Mistake #2: Failing to terminate a poorly performing employee. Not all hires turn out well. Some employees are simply poor performers. But why are they still employed by your company? Are you running a business or a charity? Managers should give employees clear performance expectations. If an employee fails to meet them, he should receive progressive discipline. If the employee still does not improve his performance, the company should terminate his employment. Consider the alternative – lowered workforce morale and a less profitable company bottom line. Retaining a poor performing employee can also result in a good deed getting punished: if you terminate someone else for the same poor level of performance, and the terminated employee falls into a different “protected classification,” you will be sued for discrimination. Like bad wine, life is too short to work with bad employees. If you have the opportunity to terminate one, take it.

Mistake #3: Failing to recognize threat levels. You need to be able to recognize potential legal risks and plan accordingly. Does the employee you intend to terminate fall into one or more protected classifications (i.e. race, over 40, disabled, etc.)? Has the employee mentioned an “L word” – lawyer or lawsuit? Has the employee referenced the “EEOC” or “discrimination”? Has the employee cited chapter and verse of the requirements of a particular statute? Has the employee requested a copy of her personnel file? Is the employee trying to tape record conversations? If any of these have occurred, you are approaching litigation threat level “DEFCON 1.” To reduce the threat, make sure that you have all of the facts, have reviewed the employee’s prior disciplinary record, have looked at your disciplinary practice in comparable situations, have adequate documentation, and a legitimate business reason for the employment decision.*

Mitchell W. Quick, Attorney/Partner
Michael Best & Friedrich LLP
Suite 3300
100 E. Wisconsin Avenue
Milwaukee, Wisconsin 53202
414.225.2755 (direct)
414.277.0656 (fax)
mwquick@michaelbest.com
http://www.linkedin.com/in/mitchquick
Twitter: @HRGeniusBar
@wagelaws

* Portions of this article first appeared in the Wisconsin Institute of CPA’s October, 2014 magazine, The Bottom Line.

 

 

 

 

Legally Lethal Employment Interview Questions

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Most employers are aware that there are numerous obvious questions that are simply “off limits” and should not be asked of an applicant during an employment interview.   For example: How old are you?  Do you have a disability? Are you pregnant?

But, there are many other questions that, on their face, many not appear to be discriminatory, but are still legally troublesome.  These loaded questions either (1) imply that a protected characteristic will be a factor in the hiring decision, or (2) will elicit information that will put you on notice that the individual falls into a protected classification.  Unfortunately, if you don’t hire the applicant, he/she will assume his/her answer to one of these questions was the primary reason for being rejected, and file a discrimination charge.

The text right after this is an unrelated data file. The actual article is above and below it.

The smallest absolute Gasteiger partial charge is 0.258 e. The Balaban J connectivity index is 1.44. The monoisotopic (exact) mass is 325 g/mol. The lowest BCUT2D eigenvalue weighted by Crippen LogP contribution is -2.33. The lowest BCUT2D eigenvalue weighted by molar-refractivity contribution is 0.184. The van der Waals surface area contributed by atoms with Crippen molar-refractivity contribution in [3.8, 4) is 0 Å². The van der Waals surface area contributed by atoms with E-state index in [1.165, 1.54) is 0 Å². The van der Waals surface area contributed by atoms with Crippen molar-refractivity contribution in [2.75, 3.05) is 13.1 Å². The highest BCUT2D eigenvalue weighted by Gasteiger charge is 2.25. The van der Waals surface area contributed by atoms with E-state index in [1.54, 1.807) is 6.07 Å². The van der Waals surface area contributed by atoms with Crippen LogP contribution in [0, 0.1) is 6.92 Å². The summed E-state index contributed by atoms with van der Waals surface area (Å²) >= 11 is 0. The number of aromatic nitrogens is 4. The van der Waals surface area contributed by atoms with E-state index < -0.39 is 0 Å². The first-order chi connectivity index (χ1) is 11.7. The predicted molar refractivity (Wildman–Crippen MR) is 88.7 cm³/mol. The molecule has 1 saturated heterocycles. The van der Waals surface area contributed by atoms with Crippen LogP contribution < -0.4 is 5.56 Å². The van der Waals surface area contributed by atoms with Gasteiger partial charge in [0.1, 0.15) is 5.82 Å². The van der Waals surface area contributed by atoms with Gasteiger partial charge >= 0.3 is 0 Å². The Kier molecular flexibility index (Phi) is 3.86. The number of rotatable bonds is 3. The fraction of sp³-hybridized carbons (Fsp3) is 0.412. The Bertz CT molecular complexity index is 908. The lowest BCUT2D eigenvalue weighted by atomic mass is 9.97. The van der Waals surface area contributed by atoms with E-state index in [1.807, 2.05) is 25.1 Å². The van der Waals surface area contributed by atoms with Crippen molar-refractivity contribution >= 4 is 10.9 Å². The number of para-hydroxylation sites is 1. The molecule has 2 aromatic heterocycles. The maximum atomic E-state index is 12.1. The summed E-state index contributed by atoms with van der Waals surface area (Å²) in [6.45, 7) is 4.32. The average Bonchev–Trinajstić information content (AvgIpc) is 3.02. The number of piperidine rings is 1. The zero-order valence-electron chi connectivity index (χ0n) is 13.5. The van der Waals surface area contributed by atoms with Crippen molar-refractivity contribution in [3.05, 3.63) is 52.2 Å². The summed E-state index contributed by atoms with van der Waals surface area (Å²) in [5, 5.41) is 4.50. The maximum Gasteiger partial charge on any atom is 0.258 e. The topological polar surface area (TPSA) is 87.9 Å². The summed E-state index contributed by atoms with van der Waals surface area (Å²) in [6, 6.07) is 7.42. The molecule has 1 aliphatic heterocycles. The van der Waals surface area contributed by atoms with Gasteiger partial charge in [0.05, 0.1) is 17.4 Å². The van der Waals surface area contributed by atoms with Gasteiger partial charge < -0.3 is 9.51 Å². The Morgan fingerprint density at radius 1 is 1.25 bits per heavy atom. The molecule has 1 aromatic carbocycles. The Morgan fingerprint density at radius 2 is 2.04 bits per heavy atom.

Here’s several legally risky questions one should avoid asking during an interview:

1.  “Do you have kids?” Similarly, “Are you planning on having kids?”  “What kind of childcare arrangements will you make?”  Problem: gender discrimination; pregnancy discrimination; “caregiver” discrimination.  Do you ask this of all applicants, or only female applicants?

2.  “Your last name is so unusual.  What nationality is it?” Problem: national origin and/or ethnicity discrimination.  Do you ask caucasian applicant Michael Smith this?  Nothing good can come from the knowledge you obtain from this question. Control your genealogical curiosity, and don’t ask.

3.  “Is your spouse ok with moving to _______ for the job?” Similarly, “Will your spouse be ok if you have to travel a lot for the job?” Problem: gender discrimination; sexual orientation discrimination; marital status discrimination. Do you ask this of all applicants, or only female applicants?  What if they refer to their “partner” of the same gender, or that they’re divorced? Now you have knowledge of something personal that is irrelevant to whether the applicant can do the job.  Given that some states prohibit sexual orientation and marital status discrimination, in addition to gender discrimination, you face a triple threat. 

4.  “What year did you graduate from high school / college?”  Problem:  age discrimination.  Do you ask this of all applicants, young and old?  Or just those who look older? One can easily  approximate the applicant’s age with the knowledge of a high school and/or college graduation date.  A savvy applicant will assume you asked it to figure out how old he is, and suspect age discrimination is at play.

5.  “Have you ever been arrested before?”  Problem: race discrimination; arrest/conviction record discrimination.  The EEOC has taken the position that asking about arrests and convictions may lead to a discriminatory “disparate impact” on minority candidates.  Generally, asking about a past arrest that did not result in a conviction is very risky.  Several states and cities also have prohibitions on what can be asked regarding an applicant’s arrest and/or conviction record.    Employers should be aware of any state and local laws before asking these questions.  

Answers to the above questions are generally not relevant to whether the applicant can perform the job’s essential functions.  Bottom line – if there is no business reason to ask them, and often only leads to bad things (i.e. a lawsuit), don’t ask them.

Mitchell W. Quick, Attorney/Partner
Michael Best & Friedrich LLP
Suite 3300
100 E. Wisconsin Avenue
Milwaukee, Wisconsin 53202
414.225.2755 (direct)
414.277.0656 (fax)
mwquick@michaelbest.com
http://www.linkedin.com/in/mitchquick
Twitter: @HRGeniusBar
             @wagelaws